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Vampire Survivors Review

Vampire Survivors is the creation of a single man, Luca Galante, who’s since had to quit his day job and ask friends and family to help out because the game has become such a big hit. With 98% of over 125,000 reviews all “overwhelmingly positive” on Steam, it’s an indie smash hit that’s got a lot of fans, and now it’s had a full release on Xbox, it’s available on gamepass or for only £3.99.

So what is Vampire Survivors… A single stick shooter, with automated fire, where you collect and level up a handful of weapons and power-ups, trying to survive until the end of the timed stage. The closest gameplay comparison would be the fantastic Risk of Rain 1 or 2, but rather than the side-scrolling Risk of Rain or its 3D third-person sequel, it’s a top down view that feels more similar to the old Gauntlet arcade games.

Throughout each stage you’ll face hundreds and eventually thousands of enemies, as you scramble to collect as many XP gems and coins, while trying to stay away from the increasingly tough hordes of enemies.

Each time you level up, you’ll get a choice of weapons or power-ups, that you can add to your arsenal or improve what you’ve already collected.

There’s a heavy dose of RNG at play, but once you’ve picked up 6 weapons and 6 power-ups, you’ll only get those options for the duration of the game, meaning you’re never wasting items, and there’s always a gentle push to try out a slightly new approach.

I first played Vampire Survivors a few nights ago, and after reading it’s addictive, I played a good hour before heading to bed, soon after waking up, I decided I’d stream it for an hour, and 4 hours later, I was still playing, ever since I’ve struggled to put it down, even after completing the main levels and working through many of the bonus levels, I’m still unlocking new things with plenty more secrets left to discover.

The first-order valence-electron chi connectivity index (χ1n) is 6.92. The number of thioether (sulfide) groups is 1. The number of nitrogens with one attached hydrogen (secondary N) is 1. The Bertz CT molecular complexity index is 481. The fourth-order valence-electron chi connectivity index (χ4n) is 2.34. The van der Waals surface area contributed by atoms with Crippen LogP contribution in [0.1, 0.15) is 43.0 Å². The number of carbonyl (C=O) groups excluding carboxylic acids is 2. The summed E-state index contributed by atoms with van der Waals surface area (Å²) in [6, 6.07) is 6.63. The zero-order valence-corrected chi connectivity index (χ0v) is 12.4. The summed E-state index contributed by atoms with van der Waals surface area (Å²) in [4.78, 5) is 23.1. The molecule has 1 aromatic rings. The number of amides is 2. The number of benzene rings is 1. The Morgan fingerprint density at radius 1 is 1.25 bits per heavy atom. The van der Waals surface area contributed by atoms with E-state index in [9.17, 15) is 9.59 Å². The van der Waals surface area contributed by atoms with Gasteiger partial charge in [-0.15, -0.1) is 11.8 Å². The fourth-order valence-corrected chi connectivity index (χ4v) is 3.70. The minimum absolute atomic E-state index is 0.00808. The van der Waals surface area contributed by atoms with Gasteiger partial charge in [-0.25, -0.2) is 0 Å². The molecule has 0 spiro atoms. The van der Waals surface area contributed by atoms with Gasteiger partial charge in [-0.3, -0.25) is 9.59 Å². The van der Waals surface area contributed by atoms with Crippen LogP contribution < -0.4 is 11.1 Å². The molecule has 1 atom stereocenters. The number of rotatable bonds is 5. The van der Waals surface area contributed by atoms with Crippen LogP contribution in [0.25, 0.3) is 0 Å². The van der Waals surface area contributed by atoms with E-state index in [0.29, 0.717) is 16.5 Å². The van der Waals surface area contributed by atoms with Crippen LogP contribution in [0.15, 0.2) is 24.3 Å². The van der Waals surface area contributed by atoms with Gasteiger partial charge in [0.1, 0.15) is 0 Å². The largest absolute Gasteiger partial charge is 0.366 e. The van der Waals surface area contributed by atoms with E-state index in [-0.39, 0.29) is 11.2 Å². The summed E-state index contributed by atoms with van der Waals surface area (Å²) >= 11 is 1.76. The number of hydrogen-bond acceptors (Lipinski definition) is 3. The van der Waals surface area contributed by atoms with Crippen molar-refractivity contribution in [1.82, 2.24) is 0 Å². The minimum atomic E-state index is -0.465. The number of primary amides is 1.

There’s a constant sense of progression thanks to the rogue-lite structure, where you’ll gain gold coins for each playthrough and these can be used for a handful of power-ups that will remain for all future games. These aren’t gamebreaking enough to require hours before you’re getting anywhere, but there’s a definite boost when you’re starting off firing an extra projectile or collecting xp gems from just a few steps further away.

As you’ll see from the screenshots, it all looks a bit pants, and I’ve seen more than a few people completely disregard Vampire Survivors because of its appearance, and while graphics are important to a degree, there comes a point when they honestly don’t matter in the slightest, when there’s literally hundreds of enemies filling the screen and you’ve got flying axes, spinning scythes and a ring of killer bibles holding them all at bay, the graphical fidelity is the last thing on your mind, and the main concern is how smoothly it runs and even with so many enemies that I couldn’t even see the floor, I never had a single noticeable slow-down or stutter, the gameplay remained smooth throughout.

While enduring the onslaught of hundreds and thousands of monsters, there’s a point where the game just clicks, you have that one great run, where you manage to evolve a few weapons, and the enemies staggering towards you haven’t got a chance, you maybe complete that stage you had so much trouble with, and yet you want to do it again, try a new weapon combo, a different character, all of which have their own starting weapon and stat changes which gives plenty of reason to explore each, and the masochists might even choose to limit their weapons, curse their character, or turn on hyper mode for a real challenge.